If you are going to do something that changes the life of only 50 or 100 people then you are neither here nor there.
So our job as an educational institute is to come out with new ways of doing these things: Give affordable healthcare, education and still make it profitable for the entrepreneur to do it. So social ventures -- to put it mildly -- must be our focus.
Ten years from now when the ISB can point out and say we were a positive impact on society, that is when I will feel that we have arrived.
And the next stage is to have a positive impact in all those developing countries across the world. Then I would say that we have done our job.
Everybody's talking about the social good. Is there a paradigm shift in the way Indian educational institutions as well as corporates are thinking now? Is the current economic scenario responsible for this change in thinking?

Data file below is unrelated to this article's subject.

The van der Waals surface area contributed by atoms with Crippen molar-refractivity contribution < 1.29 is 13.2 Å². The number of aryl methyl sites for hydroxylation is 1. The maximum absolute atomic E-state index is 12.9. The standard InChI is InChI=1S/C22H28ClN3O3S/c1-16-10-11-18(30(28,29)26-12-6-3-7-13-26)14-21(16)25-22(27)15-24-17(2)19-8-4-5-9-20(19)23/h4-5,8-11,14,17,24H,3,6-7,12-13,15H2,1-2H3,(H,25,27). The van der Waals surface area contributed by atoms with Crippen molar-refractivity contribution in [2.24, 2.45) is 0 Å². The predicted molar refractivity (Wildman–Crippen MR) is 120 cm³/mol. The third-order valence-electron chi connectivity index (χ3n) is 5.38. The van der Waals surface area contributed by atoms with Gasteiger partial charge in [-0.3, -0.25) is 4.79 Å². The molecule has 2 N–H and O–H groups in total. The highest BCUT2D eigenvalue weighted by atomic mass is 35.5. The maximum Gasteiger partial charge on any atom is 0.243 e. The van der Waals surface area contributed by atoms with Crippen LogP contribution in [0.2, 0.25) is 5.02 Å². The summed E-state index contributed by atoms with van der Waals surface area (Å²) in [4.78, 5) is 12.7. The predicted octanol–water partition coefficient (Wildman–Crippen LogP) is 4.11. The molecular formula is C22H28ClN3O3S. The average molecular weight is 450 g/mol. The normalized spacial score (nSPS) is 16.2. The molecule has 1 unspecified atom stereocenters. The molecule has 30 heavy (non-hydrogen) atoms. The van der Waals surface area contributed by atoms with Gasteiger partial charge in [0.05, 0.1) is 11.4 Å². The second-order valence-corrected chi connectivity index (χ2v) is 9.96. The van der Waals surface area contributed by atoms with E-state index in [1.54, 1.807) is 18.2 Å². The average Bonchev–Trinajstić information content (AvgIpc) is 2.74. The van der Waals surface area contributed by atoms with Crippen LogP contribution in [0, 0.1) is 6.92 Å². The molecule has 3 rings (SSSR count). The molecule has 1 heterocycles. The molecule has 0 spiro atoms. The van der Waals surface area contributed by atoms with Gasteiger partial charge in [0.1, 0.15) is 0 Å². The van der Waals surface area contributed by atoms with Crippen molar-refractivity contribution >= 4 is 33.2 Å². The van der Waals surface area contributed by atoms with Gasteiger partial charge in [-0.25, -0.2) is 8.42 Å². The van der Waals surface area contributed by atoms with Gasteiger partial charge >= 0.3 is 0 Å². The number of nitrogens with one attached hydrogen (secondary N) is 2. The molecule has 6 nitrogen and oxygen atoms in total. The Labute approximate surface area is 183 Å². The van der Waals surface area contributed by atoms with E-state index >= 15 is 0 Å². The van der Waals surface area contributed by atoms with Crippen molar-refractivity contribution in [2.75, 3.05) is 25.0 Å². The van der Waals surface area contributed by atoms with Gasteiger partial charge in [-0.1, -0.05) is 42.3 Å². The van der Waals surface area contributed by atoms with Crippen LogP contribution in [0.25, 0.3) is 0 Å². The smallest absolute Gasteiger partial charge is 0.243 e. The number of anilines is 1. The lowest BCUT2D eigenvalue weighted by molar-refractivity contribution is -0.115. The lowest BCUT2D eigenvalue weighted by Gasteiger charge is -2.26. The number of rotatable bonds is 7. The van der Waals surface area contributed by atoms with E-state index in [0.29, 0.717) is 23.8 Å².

I hope we do start thinking about the social good. This is like a dash of cold water. I do believe that Indian industry got carried away in 2007 and 2008 and I actually believe that it has become too scared today.
I think Indian industry overreacted. This is our opportunity to take centre stage.
Now is the time for Indian industry to be bold, aggressive, but in a different way from what they have done earlier. While earlier the only motive was making money can we bring in a different perspective even as we make money?
In the leadership initiative that we have started we are telling people not to forget their roots and values.
Each society has its wisdom. We remember these values at home, but forget about them when we go to work.
The key issue is can we take these values and wisdom and try to create a new paradigm. That certainly is going to be our attempt. I don't know where we will reach though.
Image: Flying instructor Lieutenant Colonel (retd) Gourav Ray, an ISB alumni